Top air regulators from 13 states across the western U.S. met recently to discuss how they could work together on carbon-emissions cuts and meeting new benchmarks.
California Air Resources Board chairman Mary Nichols, Nevada Environmental Protection administrator Colleen Cripps and Arizona Department of Environmental Quality director Henry Darwin attended the July 17 meeting in Denver, spokesmen for their agencies said. The closed discussion was organized by Colorado State University’s Center for the New Energy Economy, led by former Colorado Governor Bill Ritter.
The U.S. Environmental Protection Agency’s proposal to cut carbon-dioxide pollutants from power plants 30 percent from 2005 levels by 2030 includes an incentive for states to develop regional carbon-trading systems. States that combine efforts can get an extra year, until 2018, to comply.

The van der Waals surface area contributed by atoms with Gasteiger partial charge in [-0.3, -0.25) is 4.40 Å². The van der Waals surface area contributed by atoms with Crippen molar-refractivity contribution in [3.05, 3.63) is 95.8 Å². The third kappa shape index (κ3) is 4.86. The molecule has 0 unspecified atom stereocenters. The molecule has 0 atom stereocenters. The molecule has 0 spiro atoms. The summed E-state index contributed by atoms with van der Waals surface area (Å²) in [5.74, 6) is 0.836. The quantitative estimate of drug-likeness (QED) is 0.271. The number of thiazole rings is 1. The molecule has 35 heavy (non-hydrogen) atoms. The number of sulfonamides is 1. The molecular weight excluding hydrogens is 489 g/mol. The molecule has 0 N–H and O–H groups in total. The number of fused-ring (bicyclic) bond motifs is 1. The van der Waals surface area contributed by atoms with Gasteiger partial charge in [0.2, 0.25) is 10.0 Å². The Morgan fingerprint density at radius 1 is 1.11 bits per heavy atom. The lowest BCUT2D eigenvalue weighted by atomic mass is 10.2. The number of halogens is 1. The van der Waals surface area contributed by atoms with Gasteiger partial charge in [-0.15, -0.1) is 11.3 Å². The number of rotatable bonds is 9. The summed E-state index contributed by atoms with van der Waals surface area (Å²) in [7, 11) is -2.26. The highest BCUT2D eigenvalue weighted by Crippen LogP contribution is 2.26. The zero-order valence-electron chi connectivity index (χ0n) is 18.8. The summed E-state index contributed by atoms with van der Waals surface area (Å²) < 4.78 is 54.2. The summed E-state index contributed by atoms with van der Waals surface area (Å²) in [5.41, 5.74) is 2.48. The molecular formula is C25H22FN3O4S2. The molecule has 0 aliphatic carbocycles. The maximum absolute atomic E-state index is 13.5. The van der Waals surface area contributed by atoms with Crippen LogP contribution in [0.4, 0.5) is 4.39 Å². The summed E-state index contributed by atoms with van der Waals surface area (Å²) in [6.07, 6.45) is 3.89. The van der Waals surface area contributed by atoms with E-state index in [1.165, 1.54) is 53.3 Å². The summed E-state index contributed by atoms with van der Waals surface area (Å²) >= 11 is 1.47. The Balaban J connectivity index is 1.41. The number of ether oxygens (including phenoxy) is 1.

“The meeting provided a forum for us to get a better understanding of how the proposal works,” said Camille St. Onge, spokeswoman for Washington’s Department of Ecology, which sent a climate and energy specialist. “We’re in the process of determining what makes sense for us, including working with other states in a regional market.”
John Chatburn, interim administrator of the Idaho Governor’s Office of Energy Resources, said by telephone yesterday that, while a broader carbon market wasn’t specifically discussed, “it did lay the groundwork for exploring the potential of either a regional or multi-state or bi-state program.”